Summary: When suffering, look to your salvation.
Longing for Salvation
Rev. Brian Bill
October 4-5, 2014
On Thursday night my dad and I drove up to Green Bay to watch the Packers dismantle the Vikings. The last Packer game I had attended was 40 years ago…with my dad. Thanks to the generous gift of my daughters I was able to finally return the favor. I must admit this has been a great week because within the span of 5 days, the Packers beat the Bears and manhandled Minnesota. It was a thrill to be there, knowing that many legends have played at Lambeau. It’s like the ultimate pilgrimage for a Packer fan.
Even though my experience was incredible it pales in comparison to knowing Jesus Christ. No stadium can compete with salvation. Victory over the Vikings is nothing like victory over sin. Friend, whatever you think is the ultimate experience it cannot compare or compete with your conversion. And whatever trial or challenge or struggle you are going through right now, there’s nothing that your salvation can’t get you through.
Last week we learned that trials are meant to fortify our faith if we remember that they are temporary, timely, terrible and transforming. Peter starts his letter with a reminder that we are strangers on the earth and then he establishes what is ours in heaven and then talks about trials and now he’s back to the theme of salvation.
It’s easy to lose perspective when going through problems so Peter gets our eyes back on eternal matters in 1 Peter 1:10-12. Salvation was predicted by the prophets, proclaimed by the apostles and prized by angels. Let’s stand and read this passage together: “Of this salvation the prophets have inquired and searched carefully, who prophesied of the grace that would come to you, searching what, or what manner of time, the Spirit of Christ who was in them was indicating when He testified beforehand the sufferings of Christ and the glories that would follow. To them it was revealed that, not to themselves, but to us they were ministering the things which now have been reported to you through those who have preached the gospel to you by the Holy Spirit sent from heaven—things which angels desire to look into.”
1. Predicted by the prophets. We see at least five things that the prophets are given props for.
• They diligently studied salvation. Look at verse 10: “Of this salvation the prophets have inquired and searched carefully…” Drop down to the first part of verse 11: “searching.” These words imply intensity and were used of a miner digging for gold or of a dog sniffing out something with his nose. The prophets pondered and diligently explored, investigating carefully in order to understand everything they and other prophets predicted. Probably the clearest example of this is in Daniel 9:2 when Daniel studied what Jeremiah had written to determine how long the exile would last: “I, Daniel, understood by the books the number of the years specified by the word of the LORD through Jeremiah the prophet, that He would accomplish seventy years in the desolations of Jerusalem.”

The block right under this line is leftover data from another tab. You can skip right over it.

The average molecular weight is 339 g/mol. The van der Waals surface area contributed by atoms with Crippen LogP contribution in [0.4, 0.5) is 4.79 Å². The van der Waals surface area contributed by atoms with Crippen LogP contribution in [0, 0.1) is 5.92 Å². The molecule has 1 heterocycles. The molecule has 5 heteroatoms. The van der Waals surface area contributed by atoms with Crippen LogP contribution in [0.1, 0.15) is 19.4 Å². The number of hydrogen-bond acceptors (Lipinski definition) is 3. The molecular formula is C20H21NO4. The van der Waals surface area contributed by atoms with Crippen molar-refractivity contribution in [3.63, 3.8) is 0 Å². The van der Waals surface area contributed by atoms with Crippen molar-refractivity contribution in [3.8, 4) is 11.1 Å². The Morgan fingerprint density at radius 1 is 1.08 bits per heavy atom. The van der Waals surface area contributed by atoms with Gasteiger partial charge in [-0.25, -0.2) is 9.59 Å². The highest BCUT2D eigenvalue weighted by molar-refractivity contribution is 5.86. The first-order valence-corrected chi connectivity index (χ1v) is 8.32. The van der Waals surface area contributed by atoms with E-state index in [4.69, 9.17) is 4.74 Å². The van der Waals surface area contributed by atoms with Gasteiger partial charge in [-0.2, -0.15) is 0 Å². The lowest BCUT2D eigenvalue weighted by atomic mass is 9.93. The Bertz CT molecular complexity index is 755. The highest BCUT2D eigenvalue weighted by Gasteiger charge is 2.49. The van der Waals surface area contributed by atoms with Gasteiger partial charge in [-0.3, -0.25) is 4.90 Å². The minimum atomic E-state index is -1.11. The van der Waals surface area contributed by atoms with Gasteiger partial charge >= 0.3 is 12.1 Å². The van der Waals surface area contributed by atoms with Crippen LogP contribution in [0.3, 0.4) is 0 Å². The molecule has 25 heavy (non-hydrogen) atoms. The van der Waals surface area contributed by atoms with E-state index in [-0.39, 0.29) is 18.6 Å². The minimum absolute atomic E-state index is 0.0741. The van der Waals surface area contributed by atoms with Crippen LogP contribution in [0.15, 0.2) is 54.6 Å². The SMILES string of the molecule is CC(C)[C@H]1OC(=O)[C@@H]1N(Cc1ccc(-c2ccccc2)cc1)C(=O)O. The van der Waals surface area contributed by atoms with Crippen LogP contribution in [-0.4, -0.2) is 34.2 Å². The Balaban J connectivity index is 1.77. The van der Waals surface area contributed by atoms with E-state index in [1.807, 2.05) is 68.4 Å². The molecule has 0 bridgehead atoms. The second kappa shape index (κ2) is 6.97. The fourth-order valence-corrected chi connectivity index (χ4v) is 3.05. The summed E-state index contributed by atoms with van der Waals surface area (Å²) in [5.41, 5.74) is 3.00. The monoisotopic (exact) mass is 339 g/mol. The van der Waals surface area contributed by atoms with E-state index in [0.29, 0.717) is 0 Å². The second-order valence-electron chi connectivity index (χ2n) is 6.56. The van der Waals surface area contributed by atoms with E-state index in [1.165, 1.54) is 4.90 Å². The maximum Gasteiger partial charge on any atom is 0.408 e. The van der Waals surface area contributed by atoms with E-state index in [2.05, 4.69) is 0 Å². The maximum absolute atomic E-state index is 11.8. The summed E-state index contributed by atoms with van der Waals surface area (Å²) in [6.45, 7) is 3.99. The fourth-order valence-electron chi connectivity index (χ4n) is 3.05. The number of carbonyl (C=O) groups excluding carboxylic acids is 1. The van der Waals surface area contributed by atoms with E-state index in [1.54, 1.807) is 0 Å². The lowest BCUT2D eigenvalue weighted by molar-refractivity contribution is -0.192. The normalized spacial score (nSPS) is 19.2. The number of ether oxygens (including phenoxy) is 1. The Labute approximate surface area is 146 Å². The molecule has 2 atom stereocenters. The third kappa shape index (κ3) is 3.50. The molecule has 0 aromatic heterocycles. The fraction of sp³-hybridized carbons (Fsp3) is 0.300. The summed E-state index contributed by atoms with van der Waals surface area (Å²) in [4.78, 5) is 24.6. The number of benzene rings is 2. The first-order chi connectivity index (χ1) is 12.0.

If the prophets studied salvation, then so should we. Hebrews 11:6 says: “He is a rewarder of those who diligently seek Him.”
• Their prophecies dealt with coming grace. Look at the last part of verse 10: “Who prophesied of the grace that would come to you.” The prophets knew that there was no profit in rule-keeping or trying to earn one’s way to heaven. Salvation is by grace, not works. It comes from God’s mercy, not our merit. By the way, the word “grace” is found some 10 times in 1 Peter.
• They tried to figure out who the Christ was and when He would come. The prophets, from Moses to Malachi, knew that God was going to send the Savior, but they didn’t know who He would be and when He would be coming. Check out verse 11: “Searching what or what manner of time, the Spirit of Christ who was in them was indicating…”
Numbers 24:17 shows that the prophecies spoke of a coming person in the future but they didn’t contain a specific timeline: “I see him, but not here and now. I perceive him, but far in the distant future. A star will rise from Jacob; a scepter will emerge from Israel.”
Are you aware that there are over 300 specific predictions about the coming of Christ in the Old Testament? Here’s a short list of 10.
That he would be born of a virgin—Isaiah 7:14
That he would be born in Bethlehem—Micah 5:2
That he would enter Jerusalem on a donkey—Zechariah 9:9
That he would be sold for 30 pieces of silver—Zechariah 11:12
That he would be wounded and bruised—Isaiah 53:5